Migrant should have 'just one appeal', ex-Lord Chief Justice saysDecember 13, 2023
Laws should be tightened so migrants have ‘just one right of appeal’ and can be removed within a fortnight, former Lord Chief Justice says
- Lord Thomas said that he found legal challenges from migrants ‘inexplicable’
The law should be tightened so migrants can be removed within a fortnight, the former Lord Chief Justice said today.
In an explosive intervention in the immigration debate, Lord Thomas said he found it inexplicable that migrants were allowed to bring a series of legal challenges against being forced to leave Britain.
He said the system should be rejigged to limit them to ‘one right of appeal’.
The remarks by Lord Thomas – who was the head of the judiciary in England and Wales between 2013 and 2017 – will boost the Government’s proposals to streamline the asylum system.
But they also risk antagonising the large sector of the legal profession who make a good living by drawing out immigration cases with multiple appeals.
The remarks by Lord Thomas – who was the head of the judiciary in England and Wales between 2013 and 2017 – will boost the Government’s proposals to streamline the asylum system
A group of people thought to be migrants crossing the Channel while overloaded on a small boat heading to Dover on August 29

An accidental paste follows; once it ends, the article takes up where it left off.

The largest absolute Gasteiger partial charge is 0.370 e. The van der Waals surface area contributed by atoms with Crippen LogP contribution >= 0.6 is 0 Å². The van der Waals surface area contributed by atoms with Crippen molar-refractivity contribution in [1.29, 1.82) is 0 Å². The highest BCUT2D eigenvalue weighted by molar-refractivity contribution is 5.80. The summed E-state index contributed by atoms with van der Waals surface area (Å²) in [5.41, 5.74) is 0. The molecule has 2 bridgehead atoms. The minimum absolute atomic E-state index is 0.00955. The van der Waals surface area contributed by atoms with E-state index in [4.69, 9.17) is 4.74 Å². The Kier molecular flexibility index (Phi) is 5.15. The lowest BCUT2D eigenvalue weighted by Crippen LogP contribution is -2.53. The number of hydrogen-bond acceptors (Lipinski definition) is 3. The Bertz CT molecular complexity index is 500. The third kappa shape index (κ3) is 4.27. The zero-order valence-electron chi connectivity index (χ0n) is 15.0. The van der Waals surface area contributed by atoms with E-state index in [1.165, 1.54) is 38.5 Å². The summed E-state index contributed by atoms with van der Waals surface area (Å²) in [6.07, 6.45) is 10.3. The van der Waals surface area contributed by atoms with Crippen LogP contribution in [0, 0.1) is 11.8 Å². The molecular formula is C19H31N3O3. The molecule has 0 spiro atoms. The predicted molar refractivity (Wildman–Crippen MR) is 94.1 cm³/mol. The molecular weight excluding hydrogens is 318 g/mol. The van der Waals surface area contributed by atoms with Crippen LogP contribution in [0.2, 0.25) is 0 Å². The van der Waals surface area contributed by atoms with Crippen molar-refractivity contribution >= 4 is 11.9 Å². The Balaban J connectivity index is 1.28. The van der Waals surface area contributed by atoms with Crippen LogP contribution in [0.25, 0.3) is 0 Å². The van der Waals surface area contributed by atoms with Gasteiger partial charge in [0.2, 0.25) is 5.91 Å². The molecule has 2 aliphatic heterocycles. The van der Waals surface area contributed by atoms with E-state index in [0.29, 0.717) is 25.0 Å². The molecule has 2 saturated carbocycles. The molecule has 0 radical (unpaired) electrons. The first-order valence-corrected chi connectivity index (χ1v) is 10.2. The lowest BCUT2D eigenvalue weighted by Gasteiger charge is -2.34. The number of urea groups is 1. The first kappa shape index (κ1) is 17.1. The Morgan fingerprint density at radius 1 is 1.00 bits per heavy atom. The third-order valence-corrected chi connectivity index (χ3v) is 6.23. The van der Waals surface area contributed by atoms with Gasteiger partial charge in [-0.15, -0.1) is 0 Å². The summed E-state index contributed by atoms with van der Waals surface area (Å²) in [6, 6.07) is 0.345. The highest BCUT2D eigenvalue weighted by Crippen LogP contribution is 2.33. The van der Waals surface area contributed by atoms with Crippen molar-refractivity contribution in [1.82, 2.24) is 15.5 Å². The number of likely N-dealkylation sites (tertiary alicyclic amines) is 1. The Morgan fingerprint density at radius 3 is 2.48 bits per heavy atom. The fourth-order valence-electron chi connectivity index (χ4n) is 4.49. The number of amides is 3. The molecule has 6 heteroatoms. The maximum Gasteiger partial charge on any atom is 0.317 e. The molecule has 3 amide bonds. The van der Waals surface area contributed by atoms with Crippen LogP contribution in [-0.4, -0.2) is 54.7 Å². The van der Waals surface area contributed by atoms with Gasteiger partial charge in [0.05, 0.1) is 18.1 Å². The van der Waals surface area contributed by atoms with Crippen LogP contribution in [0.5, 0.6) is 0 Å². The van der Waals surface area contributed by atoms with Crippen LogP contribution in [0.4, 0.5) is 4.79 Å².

Prime Minister Rishi Sunak, his predecessor Boris Johnson and former home secretary Priti Patel have all attacked ‘Lefty lawyers’ for exploiting human rights laws to frustrate Government efforts to strengthen border controls.
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‘You need to simplify and tighten the procedure – that is where we ought to be directing our attention,’ Lord Thomas told a University of Law podcast.
‘The only way properly to solve the immigration issue… is that you ought to actually be able within a set period of time – say a fortnight – to hear, investigate, decide, give him one right of appeal – why you should have more than one right of appeal I simply don’t understand – and remove them.’
He added: ‘The problem with immigration is that we’ve never properly got the system to deal with it speedily.
‘We haven’t put the money into it.’
However, Lord Thomas said the Government should not override the European Court of Human Rights if it intervened to block flights to Rwanda. He questioned powers already brought into law under the Illegal Migration Act earlier this year that allow ministers to ignore interim injunctions, known as Rule 39 orders, which were used by the court in Strasbourg to block the first Rwanda flight moments before take-off in June last year.
‘If you have subjected yourself to a court, and it was our voluntary decision to do so… then you have to take the rough with the smooth, and if they’ve decided they have this jurisdiction then you ought to follow it,’ he said.
‘You can’t expect others to respect the law if you say you won’t respect the law of someone else.’
Lord Thomas said any disagreements over Strasbourg’s powers to impose Rule 39s should be resolved ‘politically’ in the Council of Europe, which oversees the court.
Speaking on the podcast The Judges: Power, Politics and the People, hosted by legal journalist Frances Gibb, he also described his clashes with Liz Truss when she was justice secretary and lord chancellor, adding: ‘Her period as lord chancellor showed the issues that would subsequently arise when she had more senior posts, particularly that of prime minister, of someone who doesn’t listen, doesn’t take advice and doesn’t understand the Constitution.’
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